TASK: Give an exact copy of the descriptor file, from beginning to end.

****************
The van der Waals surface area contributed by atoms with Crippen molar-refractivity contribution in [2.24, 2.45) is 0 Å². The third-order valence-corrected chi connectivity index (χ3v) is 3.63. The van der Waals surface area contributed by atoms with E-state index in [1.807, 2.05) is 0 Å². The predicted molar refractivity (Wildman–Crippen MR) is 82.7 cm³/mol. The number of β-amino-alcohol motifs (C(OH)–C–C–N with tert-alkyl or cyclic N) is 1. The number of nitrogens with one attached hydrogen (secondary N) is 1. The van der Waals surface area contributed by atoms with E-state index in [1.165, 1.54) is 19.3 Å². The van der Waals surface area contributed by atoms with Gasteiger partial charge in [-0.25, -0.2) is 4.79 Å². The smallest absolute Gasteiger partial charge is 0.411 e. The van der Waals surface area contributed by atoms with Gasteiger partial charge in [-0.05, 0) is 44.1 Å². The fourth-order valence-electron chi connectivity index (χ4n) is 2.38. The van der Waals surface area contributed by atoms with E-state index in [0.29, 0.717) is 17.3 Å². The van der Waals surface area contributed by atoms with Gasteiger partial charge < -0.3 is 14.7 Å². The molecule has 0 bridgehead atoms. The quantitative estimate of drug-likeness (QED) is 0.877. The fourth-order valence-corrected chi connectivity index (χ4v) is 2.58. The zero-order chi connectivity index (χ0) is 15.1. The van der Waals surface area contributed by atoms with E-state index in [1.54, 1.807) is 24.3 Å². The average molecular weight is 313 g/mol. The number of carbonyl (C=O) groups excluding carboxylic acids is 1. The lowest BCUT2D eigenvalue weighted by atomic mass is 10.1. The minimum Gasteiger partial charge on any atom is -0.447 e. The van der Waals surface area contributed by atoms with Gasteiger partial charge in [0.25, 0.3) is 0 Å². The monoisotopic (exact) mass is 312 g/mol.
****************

The van der Waals surface area contributed by atoms with Crippen molar-refractivity contribution in [2.24, 2.45) is 0 Å². The third-order valence-corrected chi connectivity index (χ3v) is 3.63. The van der Waals surface area contributed by atoms with E-state index in [1.807, 2.05) is 0 Å². The predicted molar refractivity (Wildman–Crippen MR) is 82.7 cm³/mol. The number of β-amino-alcohol motifs (C(OH)–C–C–N with tert-alkyl or cyclic N) is 1. The number of nitrogens with one attached hydrogen (secondary N) is 1. The van der Waals surface area contributed by atoms with E-state index in [1.165, 1.54) is 19.3 Å². The van der Waals surface area contributed by atoms with Gasteiger partial charge in [-0.25, -0.2) is 4.79 Å². The smallest absolute Gasteiger partial charge is 0.411 e. The van der Waals surface area contributed by atoms with Gasteiger partial charge in [-0.05, 0) is 44.1 Å². The fourth-order valence-electron chi connectivity index (χ4n) is 2.38. The van der Waals surface area contributed by atoms with E-state index in [0.29, 0.717) is 17.3 Å². The van der Waals surface area contributed by atoms with Gasteiger partial charge < -0.3 is 14.7 Å². The molecule has 0 bridgehead atoms. The quantitative estimate of drug-likeness (QED) is 0.877. The fourth-order valence-corrected chi connectivity index (χ4v) is 2.58. The zero-order chi connectivity index (χ0) is 15.1. The van der Waals surface area contributed by atoms with E-state index in [1.54, 1.807) is 24.3 Å². The average molecular weight is 313 g/mol. The number of carbonyl (C=O) groups excluding carboxylic acids is 1. The lowest BCUT2D eigenvalue weighted by atomic mass is 10.1. The minimum Gasteiger partial charge on any atom is -0.447 e. The van der Waals surface area contributed by atoms with Gasteiger partial charge in [0.25, 0.3) is 0 Å². The monoisotopic (exact) mass is 312 g/mol.